Chrome vs. Firefox vs. IE: Which Update Wins the Privacy Wars?

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After numerous stories of our trusted sites sharing our precious, precious information with third parties, web security has become a major concern for most users. Yes, you can opt out of everything, but does that really keep you safe?

In response to user’s concerns, Google Chrome 10, Mozilla Firefox 4 and Internet Explorer 9 recently updated their security features. Herewith, a list of the new additions:

Google Chrome 10

Congrats to Google Chrome: The web browser went unhacked at PWN2OWN for the third consecutive year. And when it was discovered that Chrome’s webkit is the same that was used for the latest Blackberry hack, Google almost immediately released an update that fixes the Windows, Mac, Linux and Chrome Frame for IE. They’ve been consistently reliable when it comes to your web privacy, as evidenced by some of the privacy goodies in Google Chrome 10.

- The Sandbox has been extended to include the integrated Flash player.

- Chrome Sync, which shares your auto fill, browsing history, passwords, etc. across browsers, can now be encrypted with a passcode.

- The web browser has updated malware reporting.

- Out-of-date versions of plugins are automatically disabled to prevent hacking.

Firefox 4

Firefox 4 joined Google Chrome for the first time as one of the survivors of PWN2OWN. The browser adds a host of features – represented by a smattering of acronyms – that provide a level of protection never been seen before in Firefox. To wit:

- HSTS: In simple terms, Firefox will turn all the HTTP sites you designate to HTTPS. Mozilla discovered that the easiest way to get someone’s information was through non-encrypted login pages. This way, you can opt into turning that page into an HTTPS page even if the company has neglected to do so.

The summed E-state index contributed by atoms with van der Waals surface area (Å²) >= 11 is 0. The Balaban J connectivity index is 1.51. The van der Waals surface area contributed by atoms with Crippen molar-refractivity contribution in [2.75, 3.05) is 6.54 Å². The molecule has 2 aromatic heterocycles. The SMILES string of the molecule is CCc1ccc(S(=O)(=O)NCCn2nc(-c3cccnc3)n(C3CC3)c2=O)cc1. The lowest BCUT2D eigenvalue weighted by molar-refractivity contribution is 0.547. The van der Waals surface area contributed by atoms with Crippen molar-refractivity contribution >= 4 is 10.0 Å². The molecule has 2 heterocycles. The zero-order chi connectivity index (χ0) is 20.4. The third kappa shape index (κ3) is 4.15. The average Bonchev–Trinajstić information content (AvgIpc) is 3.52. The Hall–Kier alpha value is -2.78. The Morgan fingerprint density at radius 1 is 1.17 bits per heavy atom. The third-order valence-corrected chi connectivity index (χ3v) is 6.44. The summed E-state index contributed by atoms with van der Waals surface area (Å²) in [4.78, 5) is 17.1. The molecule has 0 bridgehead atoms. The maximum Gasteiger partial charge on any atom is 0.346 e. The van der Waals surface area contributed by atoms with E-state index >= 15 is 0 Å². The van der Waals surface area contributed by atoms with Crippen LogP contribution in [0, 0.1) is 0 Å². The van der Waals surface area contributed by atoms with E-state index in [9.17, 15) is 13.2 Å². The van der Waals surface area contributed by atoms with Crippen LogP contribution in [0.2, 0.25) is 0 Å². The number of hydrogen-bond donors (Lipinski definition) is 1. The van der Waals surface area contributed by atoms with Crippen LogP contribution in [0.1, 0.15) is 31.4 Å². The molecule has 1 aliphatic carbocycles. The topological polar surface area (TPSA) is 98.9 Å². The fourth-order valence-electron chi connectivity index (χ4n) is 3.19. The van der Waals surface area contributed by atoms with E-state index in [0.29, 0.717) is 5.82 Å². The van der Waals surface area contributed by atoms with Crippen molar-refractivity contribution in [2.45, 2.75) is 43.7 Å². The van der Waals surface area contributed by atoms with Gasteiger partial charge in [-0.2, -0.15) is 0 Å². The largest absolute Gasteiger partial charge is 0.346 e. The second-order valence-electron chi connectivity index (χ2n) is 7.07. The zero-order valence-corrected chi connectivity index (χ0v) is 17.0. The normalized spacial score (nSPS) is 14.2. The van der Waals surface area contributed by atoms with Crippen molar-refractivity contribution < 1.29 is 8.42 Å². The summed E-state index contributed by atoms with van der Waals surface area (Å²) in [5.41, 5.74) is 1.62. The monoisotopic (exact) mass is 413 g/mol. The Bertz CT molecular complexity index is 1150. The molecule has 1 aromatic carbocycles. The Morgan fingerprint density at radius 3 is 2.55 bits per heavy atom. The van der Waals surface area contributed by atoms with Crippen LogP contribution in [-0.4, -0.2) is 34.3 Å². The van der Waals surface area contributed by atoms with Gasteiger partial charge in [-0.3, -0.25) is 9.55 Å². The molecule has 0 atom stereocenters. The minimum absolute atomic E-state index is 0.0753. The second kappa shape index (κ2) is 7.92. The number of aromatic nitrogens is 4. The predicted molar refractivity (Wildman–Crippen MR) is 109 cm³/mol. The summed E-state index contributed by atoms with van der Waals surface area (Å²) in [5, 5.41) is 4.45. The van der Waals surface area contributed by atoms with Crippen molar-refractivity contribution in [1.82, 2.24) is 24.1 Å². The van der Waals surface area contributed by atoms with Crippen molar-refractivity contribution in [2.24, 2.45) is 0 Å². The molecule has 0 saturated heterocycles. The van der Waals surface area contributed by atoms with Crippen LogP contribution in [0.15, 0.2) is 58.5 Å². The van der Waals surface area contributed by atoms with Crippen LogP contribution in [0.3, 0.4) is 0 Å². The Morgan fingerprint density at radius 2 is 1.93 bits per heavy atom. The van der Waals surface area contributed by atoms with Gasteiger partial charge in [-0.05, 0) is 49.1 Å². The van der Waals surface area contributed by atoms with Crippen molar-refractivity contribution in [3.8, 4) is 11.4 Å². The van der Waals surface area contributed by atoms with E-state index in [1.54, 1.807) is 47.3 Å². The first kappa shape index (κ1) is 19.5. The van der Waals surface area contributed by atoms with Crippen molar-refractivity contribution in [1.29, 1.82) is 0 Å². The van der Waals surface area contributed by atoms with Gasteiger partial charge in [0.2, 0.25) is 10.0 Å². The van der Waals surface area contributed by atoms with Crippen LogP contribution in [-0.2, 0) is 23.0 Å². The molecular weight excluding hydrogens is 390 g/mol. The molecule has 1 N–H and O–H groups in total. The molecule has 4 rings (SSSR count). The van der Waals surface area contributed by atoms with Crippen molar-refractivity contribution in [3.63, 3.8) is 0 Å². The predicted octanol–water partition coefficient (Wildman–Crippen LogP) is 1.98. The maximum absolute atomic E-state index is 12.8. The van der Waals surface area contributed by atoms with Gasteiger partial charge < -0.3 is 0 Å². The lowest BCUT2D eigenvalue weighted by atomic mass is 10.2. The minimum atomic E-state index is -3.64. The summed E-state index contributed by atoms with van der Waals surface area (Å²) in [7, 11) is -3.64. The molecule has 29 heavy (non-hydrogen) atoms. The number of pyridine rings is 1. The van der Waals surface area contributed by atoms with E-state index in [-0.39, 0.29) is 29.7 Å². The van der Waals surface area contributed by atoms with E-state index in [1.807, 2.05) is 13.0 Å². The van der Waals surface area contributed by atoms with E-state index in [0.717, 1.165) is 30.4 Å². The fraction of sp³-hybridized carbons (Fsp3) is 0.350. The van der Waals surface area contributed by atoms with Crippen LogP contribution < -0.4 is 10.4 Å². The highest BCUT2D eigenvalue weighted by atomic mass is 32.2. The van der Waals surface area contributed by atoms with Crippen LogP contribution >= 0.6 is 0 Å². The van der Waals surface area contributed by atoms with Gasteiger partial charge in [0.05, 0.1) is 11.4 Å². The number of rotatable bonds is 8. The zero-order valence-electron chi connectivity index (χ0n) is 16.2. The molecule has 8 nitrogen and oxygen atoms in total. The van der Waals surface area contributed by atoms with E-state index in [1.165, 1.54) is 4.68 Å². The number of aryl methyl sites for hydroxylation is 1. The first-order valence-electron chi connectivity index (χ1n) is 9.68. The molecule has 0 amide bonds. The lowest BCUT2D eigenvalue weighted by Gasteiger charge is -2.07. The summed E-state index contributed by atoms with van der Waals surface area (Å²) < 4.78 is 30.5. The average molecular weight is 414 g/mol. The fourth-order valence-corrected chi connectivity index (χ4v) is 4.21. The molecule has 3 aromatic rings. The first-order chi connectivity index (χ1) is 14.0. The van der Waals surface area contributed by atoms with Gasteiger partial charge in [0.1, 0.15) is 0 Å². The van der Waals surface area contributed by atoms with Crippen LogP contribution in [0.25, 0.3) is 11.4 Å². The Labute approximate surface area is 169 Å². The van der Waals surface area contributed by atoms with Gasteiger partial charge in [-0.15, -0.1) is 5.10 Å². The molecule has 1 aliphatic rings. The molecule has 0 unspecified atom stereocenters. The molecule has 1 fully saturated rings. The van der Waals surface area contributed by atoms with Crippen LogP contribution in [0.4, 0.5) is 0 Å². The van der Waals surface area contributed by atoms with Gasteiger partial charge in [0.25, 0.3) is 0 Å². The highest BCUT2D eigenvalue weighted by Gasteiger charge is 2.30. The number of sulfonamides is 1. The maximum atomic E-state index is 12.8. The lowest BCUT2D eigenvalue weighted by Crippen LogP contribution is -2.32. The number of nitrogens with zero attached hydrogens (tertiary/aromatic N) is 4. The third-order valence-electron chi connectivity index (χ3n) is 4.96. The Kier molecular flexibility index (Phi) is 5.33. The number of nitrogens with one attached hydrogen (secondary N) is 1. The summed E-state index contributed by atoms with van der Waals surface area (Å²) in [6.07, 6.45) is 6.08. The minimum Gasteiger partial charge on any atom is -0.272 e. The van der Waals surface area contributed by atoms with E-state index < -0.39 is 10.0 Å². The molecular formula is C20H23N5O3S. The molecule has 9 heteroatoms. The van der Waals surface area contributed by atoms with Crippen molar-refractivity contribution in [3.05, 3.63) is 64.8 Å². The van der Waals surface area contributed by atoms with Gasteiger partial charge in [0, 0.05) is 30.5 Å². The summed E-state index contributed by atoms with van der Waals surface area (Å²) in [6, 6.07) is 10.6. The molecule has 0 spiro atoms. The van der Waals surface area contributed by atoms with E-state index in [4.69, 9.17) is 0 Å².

- CSP: Firefox will now block any malicious scripts from running. (You can whitelist certain pages and companies.)

-  Visited links change to a different color, which is knowledge a hacker can use to see which companies and services you use. While the links will stay the same to the user’s eye, the CSS has been tweaked so someone looking at your browser history cannot see which links were visited.

- Users can now opt to be added to a “Do Not Track” list. While companies are not legally obligated to follow the request, it does make the user’s preferences known.

Internet Explorer 9

Microsoft focused on stopping unwanted tracking and updating security features, including additional ways to protect yourself from downloading that much-feared malware.

-  Active X can be filtered and used only on the sites you trust.

- The browser installs updates automatically, which can also be done manually if you choose.

- Tracking Protection is a new feature that allows users to decide what data they want to share. Consumers can add themselves to a Tracking Protection List if they do not want to be tracked. These lists are published by partners including PrivacyChoice, TRUSTe, Abine and Adblock Plus and tells companies which users do not want to be followed.

- The download manager has integrated SmartScreen malware protection. It uses reputation data to remove annoying warnings from files that have been downloaded multiple times with no problems and puts warnings on items that have a higher risk of being malware. According to the press release, IE 9 blocked 99 percent of engineered malware attacks, five times more than Firefox and 33 times more than Chrome.

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